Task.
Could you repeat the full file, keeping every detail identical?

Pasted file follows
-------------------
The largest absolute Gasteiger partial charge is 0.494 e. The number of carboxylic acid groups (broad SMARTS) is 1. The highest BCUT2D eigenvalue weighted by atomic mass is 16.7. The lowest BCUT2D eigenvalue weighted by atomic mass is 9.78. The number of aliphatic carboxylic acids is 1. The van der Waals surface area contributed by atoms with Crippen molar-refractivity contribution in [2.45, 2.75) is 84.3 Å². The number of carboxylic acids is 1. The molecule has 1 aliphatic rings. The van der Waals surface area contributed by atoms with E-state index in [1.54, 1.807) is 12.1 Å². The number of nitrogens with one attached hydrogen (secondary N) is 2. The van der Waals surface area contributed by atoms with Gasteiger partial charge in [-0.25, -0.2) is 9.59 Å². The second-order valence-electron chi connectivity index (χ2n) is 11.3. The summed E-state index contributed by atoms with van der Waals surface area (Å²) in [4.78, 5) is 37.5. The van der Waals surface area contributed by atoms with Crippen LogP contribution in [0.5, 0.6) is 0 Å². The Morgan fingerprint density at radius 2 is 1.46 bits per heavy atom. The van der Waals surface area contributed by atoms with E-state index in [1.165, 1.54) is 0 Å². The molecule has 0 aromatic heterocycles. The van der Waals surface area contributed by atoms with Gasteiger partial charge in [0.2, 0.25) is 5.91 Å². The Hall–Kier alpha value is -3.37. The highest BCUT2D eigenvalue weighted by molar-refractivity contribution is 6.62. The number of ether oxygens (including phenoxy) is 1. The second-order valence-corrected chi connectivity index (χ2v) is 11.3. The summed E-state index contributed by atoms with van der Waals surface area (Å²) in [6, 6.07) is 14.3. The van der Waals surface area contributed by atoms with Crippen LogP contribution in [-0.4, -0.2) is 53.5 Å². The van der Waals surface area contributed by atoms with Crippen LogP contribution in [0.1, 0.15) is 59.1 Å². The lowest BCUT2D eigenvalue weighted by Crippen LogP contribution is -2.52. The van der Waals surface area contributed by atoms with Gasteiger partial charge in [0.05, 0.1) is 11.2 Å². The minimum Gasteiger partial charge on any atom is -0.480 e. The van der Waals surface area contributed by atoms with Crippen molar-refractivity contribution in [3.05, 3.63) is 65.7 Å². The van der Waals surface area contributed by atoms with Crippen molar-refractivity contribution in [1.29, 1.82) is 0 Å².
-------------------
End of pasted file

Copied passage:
The largest absolute Gasteiger partial charge is 0.494 e. The number of carboxylic acid groups (broad SMARTS) is 1. The highest BCUT2D eigenvalue weighted by atomic mass is 16.7. The lowest BCUT2D eigenvalue weighted by atomic mass is 9.78. The number of aliphatic carboxylic acids is 1. The van der Waals surface area contributed by atoms with Crippen molar-refractivity contribution in [2.45, 2.75) is 84.3 Å². The number of carboxylic acids is 1. The molecule has 1 aliphatic rings. The van der Waals surface area contributed by atoms with E-state index in [1.54, 1.807) is 12.1 Å². The number of nitrogens with one attached hydrogen (secondary N) is 2. The van der Waals surface area contributed by atoms with Gasteiger partial charge in [-0.25, -0.2) is 9.59 Å². The second-order valence-electron chi connectivity index (χ2n) is 11.3. The summed E-state index contributed by atoms with van der Waals surface area (Å²) in [4.78, 5) is 37.5. The van der Waals surface area contributed by atoms with Crippen LogP contribution in [0.5, 0.6) is 0 Å². The Morgan fingerprint density at radius 2 is 1.46 bits per heavy atom. The van der Waals surface area contributed by atoms with E-state index in [1.165, 1.54) is 0 Å². The molecule has 0 aromatic heterocycles. The van der Waals surface area contributed by atoms with Gasteiger partial charge in [0.2, 0.25) is 5.91 Å². The Hall–Kier alpha value is -3.37. The highest BCUT2D eigenvalue weighted by molar-refractivity contribution is 6.62. The number of ether oxygens (including phenoxy) is 1. The second-order valence-corrected chi connectivity index (χ2v) is 11.3. The summed E-state index contributed by atoms with van der Waals surface area (Å²) in [6, 6.07) is 14.3. The van der Waals surface area contributed by atoms with Crippen LogP contribution in [-0.4, -0.2) is 53.5 Å². The van der Waals surface area contributed by atoms with Crippen LogP contribution in [0.1, 0.15) is 59.1 Å². The lowest BCUT2D eigenvalue weighted by Crippen LogP contribution is -2.52. The van der Waals surface area contributed by atoms with Gasteiger partial charge in [0.05, 0.1) is 11.2 Å². The minimum Gasteiger partial charge on any atom is -0.480 e. The van der Waals surface area contributed by atoms with Crippen molar-refractivity contribution in [3.05, 3.63) is 65.7 Å². The van der Waals surface area contributed by atoms with Crippen molar-refractivity contribution in [1.29, 1.82) is 0 Å².